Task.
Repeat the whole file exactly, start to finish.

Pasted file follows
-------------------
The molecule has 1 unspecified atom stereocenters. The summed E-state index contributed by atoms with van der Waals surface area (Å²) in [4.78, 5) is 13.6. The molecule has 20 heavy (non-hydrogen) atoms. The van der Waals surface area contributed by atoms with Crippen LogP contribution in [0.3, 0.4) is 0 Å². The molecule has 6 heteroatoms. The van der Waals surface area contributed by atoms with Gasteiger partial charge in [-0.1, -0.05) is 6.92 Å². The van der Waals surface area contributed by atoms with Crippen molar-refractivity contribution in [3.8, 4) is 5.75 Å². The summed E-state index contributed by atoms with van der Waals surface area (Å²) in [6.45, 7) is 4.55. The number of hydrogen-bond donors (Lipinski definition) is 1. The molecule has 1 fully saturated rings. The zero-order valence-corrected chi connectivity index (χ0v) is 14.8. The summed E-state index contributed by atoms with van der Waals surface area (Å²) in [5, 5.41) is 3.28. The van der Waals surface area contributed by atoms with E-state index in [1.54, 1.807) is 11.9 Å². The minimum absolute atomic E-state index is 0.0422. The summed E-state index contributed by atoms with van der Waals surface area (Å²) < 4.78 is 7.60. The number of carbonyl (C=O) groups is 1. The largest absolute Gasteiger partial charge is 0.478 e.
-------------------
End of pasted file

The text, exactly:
The molecule has 1 unspecified atom stereocenters. The summed E-state index contributed by atoms with van der Waals surface area (Å²) in [4.78, 5) is 13.6. The molecule has 20 heavy (non-hydrogen) atoms. The van der Waals surface area contributed by atoms with Crippen LogP contribution in [0.3, 0.4) is 0 Å². The molecule has 6 heteroatoms. The van der Waals surface area contributed by atoms with Gasteiger partial charge in [-0.1, -0.05) is 6.92 Å². The van der Waals surface area contributed by atoms with Crippen molar-refractivity contribution in [3.8, 4) is 5.75 Å². The summed E-state index contributed by atoms with van der Waals surface area (Å²) in [6.45, 7) is 4.55. The number of hydrogen-bond donors (Lipinski definition) is 1. The molecule has 1 fully saturated rings. The zero-order valence-corrected chi connectivity index (χ0v) is 14.8. The summed E-state index contributed by atoms with van der Waals surface area (Å²) in [5, 5.41) is 3.28. The van der Waals surface area contributed by atoms with E-state index in [1.54, 1.807) is 11.9 Å². The minimum absolute atomic E-state index is 0.0422. The summed E-state index contributed by atoms with van der Waals surface area (Å²) < 4.78 is 7.60. The number of carbonyl (C=O) groups is 1. The largest absolute Gasteiger partial charge is 0.478 e.